As More Robots Take on Jobs, Software Controls Their Every Move



Enterprises have long taken advantage of robots in their operations, but small businesses are ready to join the fray.


Integrating robots with software and using purpose-built applications to coordinate and configure robotic functions has lowered costs and increased productivity, which is helping to bring robotics to new markets.


“Collaborative and mobile robots are becoming mainstream because of accelerated ROI, usability and functional flexibility,” says Randy Roessle, Executive Vice President at Turtle & Hughes. “Innovations in robotic programming and control technology makes scalability practical in both manufacturing and logistics applications.”


Small businesses are increasingly finding ways for robots to take on warehouse and logistics jobs. As the number of robots increases, coordinating their activities and configuring them for an increasingly diverse set of roles gets more complex.

Keeping Control Over Robots

Industrial robots have relatively limited functions, so the interfaces used to control them can be as rudimentary as buttons that change direction or establish limits to their movements. Even when graphical user interfaces are employed, the focus is on local control of individual robots.


“Collaborative robots work with humans safely within the designated work space. This allows the human to perform a secondary manufacturing operation or quickly program the robot using hand-guided path teaching,” Roessle explains.


A teach pendant (a device used to remotely control a robot) allows technicians to program individual robots for specific tasks and enables them to perform maintenance and diagnostics.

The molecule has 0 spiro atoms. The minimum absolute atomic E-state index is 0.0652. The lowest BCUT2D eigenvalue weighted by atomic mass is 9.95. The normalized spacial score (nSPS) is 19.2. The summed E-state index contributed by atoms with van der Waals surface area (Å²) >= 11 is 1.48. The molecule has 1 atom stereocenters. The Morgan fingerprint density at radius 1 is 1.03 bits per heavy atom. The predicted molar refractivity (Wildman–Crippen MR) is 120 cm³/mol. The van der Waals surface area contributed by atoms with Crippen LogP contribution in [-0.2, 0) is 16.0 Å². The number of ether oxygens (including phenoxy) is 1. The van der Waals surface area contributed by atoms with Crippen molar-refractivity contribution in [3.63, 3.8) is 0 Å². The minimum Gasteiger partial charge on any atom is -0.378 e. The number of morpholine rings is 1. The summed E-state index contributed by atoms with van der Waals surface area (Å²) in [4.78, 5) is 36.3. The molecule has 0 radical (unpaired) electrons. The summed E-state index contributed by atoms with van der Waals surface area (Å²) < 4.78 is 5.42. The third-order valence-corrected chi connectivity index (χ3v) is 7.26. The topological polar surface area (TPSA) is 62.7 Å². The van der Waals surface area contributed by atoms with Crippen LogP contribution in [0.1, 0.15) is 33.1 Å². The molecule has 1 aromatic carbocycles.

But, keeping multiple robots active and coordinated becomes complex in a busy operation. Even in a warehouse where as few as two robots are assisting with picking and packing, the robots need to be aware of each other’s activities.


The next advance in managing robots is to connect them to centralized systems that are able to manage a company’s fleet of robots, whether that fleet is composed of two or 200 robots, “allowing mobile robots to move around a facility in a safe, effective and adaptive way,” says Roessle.

From Individual Connections to Centralized Management

One driving force for remote connectivity is in the logistics arena. Management applications like MiRFleet provide centralized control of robots, allowing management to coordinate robot activities. Sometimes that management needs to happen on the fly to respond to changing conditions and issues that need prompt attention.


Centralized software receives information from the robots and can alert workers on the factory floor through email or SMS so issues can be handled quickly. For example, workers may be notified when a parts delivery robot has arrived at a work station so a human can receive the actual parts.


Connectivity methods include wired Ethernet cables for fixed-location robots and WiFi for robots in motion. Cabling and wireless infrastructure is required to connect robots to management software and make management, control and interaction easier and more responsive.


Smaller facilities can benefit from starting their connectivity implementations while they only have a few robots to connect. To make the most of software systems that can integrate use of multiple robots, start with a site survey to determine the best options — and be sure to include plans for future expansion.

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